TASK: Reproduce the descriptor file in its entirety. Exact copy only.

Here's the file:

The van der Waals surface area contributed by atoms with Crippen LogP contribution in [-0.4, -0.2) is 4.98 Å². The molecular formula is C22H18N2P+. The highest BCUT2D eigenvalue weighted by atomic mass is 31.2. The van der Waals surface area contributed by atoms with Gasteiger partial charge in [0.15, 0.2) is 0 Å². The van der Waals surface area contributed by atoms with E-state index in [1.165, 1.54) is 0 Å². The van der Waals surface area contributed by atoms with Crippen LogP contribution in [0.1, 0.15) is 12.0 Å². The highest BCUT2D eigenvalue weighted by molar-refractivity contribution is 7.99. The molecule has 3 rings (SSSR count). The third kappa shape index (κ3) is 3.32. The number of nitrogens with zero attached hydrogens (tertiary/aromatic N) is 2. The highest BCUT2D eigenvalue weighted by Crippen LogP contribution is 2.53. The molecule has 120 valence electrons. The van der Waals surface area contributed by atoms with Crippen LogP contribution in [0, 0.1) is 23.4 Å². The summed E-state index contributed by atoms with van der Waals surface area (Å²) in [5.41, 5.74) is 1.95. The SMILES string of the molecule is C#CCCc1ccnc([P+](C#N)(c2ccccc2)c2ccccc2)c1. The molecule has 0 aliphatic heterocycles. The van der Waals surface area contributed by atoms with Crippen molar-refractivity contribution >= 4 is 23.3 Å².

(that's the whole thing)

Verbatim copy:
The van der Waals surface area contributed by atoms with Crippen LogP contribution in [-0.4, -0.2) is 4.98 Å². The molecular formula is C22H18N2P+. The highest BCUT2D eigenvalue weighted by atomic mass is 31.2. The van der Waals surface area contributed by atoms with Gasteiger partial charge in [0.15, 0.2) is 0 Å². The van der Waals surface area contributed by atoms with E-state index in [1.165, 1.54) is 0 Å². The van der Waals surface area contributed by atoms with Crippen LogP contribution in [0.1, 0.15) is 12.0 Å². The highest BCUT2D eigenvalue weighted by molar-refractivity contribution is 7.99. The molecule has 3 rings (SSSR count). The third kappa shape index (κ3) is 3.32. The number of nitrogens with zero attached hydrogens (tertiary/aromatic N) is 2. The highest BCUT2D eigenvalue weighted by Crippen LogP contribution is 2.53. The molecule has 120 valence electrons. The van der Waals surface area contributed by atoms with Crippen LogP contribution in [0, 0.1) is 23.4 Å². The summed E-state index contributed by atoms with van der Waals surface area (Å²) in [5.41, 5.74) is 1.95. The SMILES string of the molecule is C#CCCc1ccnc([P+](C#N)(c2ccccc2)c2ccccc2)c1. The molecule has 0 aliphatic heterocycles. The van der Waals surface area contributed by atoms with Crippen molar-refractivity contribution >= 4 is 23.3 Å².